We have a place where international stars like David Beckham, Thierry Henry and David Villa want to come to play and where the Clint Dempseys and Michael Bradleys of our country can go to become bona fide American sports heroes.
That's the American soccer landscape we live in today. The second generation is really just beginning.
Kids today may root for Messi, Neymar or Ronaldo like the previous generation cheered on Maradona or Pele, but that doesn't mean American kids should be rooting for Argentina, Brazil or Portugal this World Cup.
If U.S. soccer continues to improve, this generation won't want to root for the power countries overseas. It will have a power country right here.
Which brings me back to the question my daughter asked. I do love America, and I certainly love American soccer, warts and all. And while publications like The Washington Post can trot out numbers that say soccer was actually more popular in 1994 than it is today, that's simply manipulating the numbers in their favor to make the story more convincing.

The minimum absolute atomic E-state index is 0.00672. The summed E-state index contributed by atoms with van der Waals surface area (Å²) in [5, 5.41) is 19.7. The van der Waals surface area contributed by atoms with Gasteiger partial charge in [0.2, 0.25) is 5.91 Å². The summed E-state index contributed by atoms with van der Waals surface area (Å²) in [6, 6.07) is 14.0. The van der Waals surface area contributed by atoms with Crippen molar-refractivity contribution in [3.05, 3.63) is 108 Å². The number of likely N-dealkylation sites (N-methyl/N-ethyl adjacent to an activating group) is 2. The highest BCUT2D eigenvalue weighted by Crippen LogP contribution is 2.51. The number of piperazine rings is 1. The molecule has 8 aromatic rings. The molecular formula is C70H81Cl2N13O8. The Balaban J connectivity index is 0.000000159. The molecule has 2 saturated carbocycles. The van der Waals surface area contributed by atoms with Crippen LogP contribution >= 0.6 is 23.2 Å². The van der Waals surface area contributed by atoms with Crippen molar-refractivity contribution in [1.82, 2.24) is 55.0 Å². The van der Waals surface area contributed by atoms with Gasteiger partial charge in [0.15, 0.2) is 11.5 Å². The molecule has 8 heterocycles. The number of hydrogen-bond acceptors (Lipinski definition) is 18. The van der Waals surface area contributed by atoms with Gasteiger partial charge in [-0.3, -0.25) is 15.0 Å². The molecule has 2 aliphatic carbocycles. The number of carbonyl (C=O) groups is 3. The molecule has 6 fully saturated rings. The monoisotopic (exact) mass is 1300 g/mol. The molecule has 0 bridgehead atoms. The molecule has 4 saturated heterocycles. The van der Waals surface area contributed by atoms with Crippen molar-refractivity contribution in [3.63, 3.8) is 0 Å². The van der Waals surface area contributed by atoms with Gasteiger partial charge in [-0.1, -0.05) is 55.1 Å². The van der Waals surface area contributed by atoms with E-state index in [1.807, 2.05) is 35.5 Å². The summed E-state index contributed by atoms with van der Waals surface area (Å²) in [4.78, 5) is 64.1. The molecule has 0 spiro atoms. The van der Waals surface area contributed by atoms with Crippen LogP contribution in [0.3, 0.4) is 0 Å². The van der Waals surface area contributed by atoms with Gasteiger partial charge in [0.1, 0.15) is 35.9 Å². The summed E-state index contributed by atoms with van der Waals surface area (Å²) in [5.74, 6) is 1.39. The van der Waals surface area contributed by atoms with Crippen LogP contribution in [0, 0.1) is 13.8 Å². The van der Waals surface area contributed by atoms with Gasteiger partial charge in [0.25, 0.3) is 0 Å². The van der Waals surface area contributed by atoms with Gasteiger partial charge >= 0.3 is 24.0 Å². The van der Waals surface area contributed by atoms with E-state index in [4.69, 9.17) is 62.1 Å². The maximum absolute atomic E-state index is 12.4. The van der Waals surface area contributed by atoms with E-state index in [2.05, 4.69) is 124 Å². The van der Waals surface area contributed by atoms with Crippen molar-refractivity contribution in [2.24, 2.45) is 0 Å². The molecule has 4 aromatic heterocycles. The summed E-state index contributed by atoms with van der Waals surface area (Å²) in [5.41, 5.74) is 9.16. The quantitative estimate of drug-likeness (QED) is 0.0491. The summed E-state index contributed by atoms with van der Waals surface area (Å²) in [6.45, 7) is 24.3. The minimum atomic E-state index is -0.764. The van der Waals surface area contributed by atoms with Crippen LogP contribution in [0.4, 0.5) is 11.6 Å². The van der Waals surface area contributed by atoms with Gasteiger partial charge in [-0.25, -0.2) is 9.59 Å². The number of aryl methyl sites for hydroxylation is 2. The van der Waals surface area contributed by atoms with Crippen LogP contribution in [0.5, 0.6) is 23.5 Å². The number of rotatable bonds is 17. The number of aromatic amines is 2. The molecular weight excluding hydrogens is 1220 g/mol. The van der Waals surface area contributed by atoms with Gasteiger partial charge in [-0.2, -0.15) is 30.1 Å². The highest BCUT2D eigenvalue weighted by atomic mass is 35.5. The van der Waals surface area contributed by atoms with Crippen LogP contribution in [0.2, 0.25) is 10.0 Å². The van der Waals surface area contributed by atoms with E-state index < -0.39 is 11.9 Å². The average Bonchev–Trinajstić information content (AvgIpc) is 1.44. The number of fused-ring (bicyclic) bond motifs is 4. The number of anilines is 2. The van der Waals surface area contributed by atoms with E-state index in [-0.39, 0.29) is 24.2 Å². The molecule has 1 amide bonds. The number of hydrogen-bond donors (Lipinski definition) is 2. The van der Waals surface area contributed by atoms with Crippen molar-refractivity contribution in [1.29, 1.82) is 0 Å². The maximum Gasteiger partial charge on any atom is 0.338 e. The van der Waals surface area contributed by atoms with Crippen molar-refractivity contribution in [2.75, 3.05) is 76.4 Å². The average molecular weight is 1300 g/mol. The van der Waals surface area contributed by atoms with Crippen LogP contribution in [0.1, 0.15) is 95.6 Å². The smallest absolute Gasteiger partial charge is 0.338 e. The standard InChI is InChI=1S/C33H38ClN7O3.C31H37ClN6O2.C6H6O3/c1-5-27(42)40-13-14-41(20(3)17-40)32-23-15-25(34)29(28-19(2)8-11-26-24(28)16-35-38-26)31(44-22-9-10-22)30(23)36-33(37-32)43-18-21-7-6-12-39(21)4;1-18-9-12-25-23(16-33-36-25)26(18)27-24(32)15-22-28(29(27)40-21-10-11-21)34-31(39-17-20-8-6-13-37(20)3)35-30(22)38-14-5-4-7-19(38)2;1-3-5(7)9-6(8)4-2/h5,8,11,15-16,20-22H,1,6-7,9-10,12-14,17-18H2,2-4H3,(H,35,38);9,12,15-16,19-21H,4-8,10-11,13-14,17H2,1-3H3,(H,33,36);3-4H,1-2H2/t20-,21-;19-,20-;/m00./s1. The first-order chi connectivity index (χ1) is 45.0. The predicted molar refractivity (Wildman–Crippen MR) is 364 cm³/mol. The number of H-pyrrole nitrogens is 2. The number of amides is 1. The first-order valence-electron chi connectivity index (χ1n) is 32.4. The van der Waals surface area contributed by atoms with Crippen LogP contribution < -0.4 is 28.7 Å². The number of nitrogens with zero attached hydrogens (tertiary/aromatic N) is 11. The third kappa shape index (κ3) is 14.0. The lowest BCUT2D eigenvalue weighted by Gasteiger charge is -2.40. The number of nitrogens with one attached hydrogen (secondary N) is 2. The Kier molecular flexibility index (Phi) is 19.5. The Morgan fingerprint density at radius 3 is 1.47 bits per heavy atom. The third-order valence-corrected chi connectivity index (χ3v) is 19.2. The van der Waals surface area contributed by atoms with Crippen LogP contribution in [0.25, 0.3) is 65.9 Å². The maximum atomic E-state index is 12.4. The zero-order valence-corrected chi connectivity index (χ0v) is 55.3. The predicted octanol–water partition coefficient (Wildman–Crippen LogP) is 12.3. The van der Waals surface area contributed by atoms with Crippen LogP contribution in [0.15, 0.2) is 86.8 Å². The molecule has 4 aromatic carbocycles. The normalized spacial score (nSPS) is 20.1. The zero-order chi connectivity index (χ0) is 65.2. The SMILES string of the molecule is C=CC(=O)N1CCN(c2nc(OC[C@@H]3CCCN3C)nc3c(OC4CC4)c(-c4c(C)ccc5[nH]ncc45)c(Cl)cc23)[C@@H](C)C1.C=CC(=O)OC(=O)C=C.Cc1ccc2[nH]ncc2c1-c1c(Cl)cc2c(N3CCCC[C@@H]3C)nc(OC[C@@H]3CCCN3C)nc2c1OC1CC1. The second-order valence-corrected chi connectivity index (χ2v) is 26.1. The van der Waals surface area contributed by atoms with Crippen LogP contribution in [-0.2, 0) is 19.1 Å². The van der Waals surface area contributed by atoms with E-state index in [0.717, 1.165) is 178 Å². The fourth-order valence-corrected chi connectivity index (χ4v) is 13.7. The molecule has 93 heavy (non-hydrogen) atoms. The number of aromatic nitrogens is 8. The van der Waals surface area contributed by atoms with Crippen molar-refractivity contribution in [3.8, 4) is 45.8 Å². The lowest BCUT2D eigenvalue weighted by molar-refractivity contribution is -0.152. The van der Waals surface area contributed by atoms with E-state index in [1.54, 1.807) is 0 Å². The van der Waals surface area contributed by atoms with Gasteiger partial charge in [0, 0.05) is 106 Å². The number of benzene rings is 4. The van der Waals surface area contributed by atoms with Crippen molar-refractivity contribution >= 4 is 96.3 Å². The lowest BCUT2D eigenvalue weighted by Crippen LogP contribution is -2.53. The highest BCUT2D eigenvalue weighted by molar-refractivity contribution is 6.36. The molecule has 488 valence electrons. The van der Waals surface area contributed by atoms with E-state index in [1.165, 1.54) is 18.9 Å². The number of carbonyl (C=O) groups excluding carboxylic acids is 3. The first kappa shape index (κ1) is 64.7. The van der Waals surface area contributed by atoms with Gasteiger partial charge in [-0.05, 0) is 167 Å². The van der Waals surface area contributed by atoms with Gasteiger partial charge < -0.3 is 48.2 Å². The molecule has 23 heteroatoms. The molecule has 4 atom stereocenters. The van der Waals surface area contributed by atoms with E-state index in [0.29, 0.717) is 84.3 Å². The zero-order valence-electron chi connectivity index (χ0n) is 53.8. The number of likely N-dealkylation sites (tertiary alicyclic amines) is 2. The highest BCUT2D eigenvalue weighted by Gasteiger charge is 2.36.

Soccer is so much more accessible now than it has ever been in America. In 1994, I would have said I was a soccer fan, having watched a handful of U.S. qualifying matches and a few dozen World Cup games that summer. Now, we can watch a few dozen games every weekend. And we don't even need a satellite dish the size of the Death Star to do it.
This story—hell, this summer for U.S. soccer—isn't about growing a nation of soccer fans; it's about getting those who are fans to care more about American soccer.
First, American soccer has to get better, and the next generation has all the resources to make that happen.
We used to only care in this country if U.S. soccer won. Now, people actually care when U.S. soccer loses. The more people start to care about those losses, the more wins we should expect.
The days of hoping for the U.S. to get out of the group before rooting for Germany, Spain or Argentina are gone.
The second generation is here. The dream for U.S. soccer, for Klinsmann, for all soccer fans, is just now being realized. Everyone in America should root for that.
Follow Dan Levy on Twitter: Follow @DanLevyThinks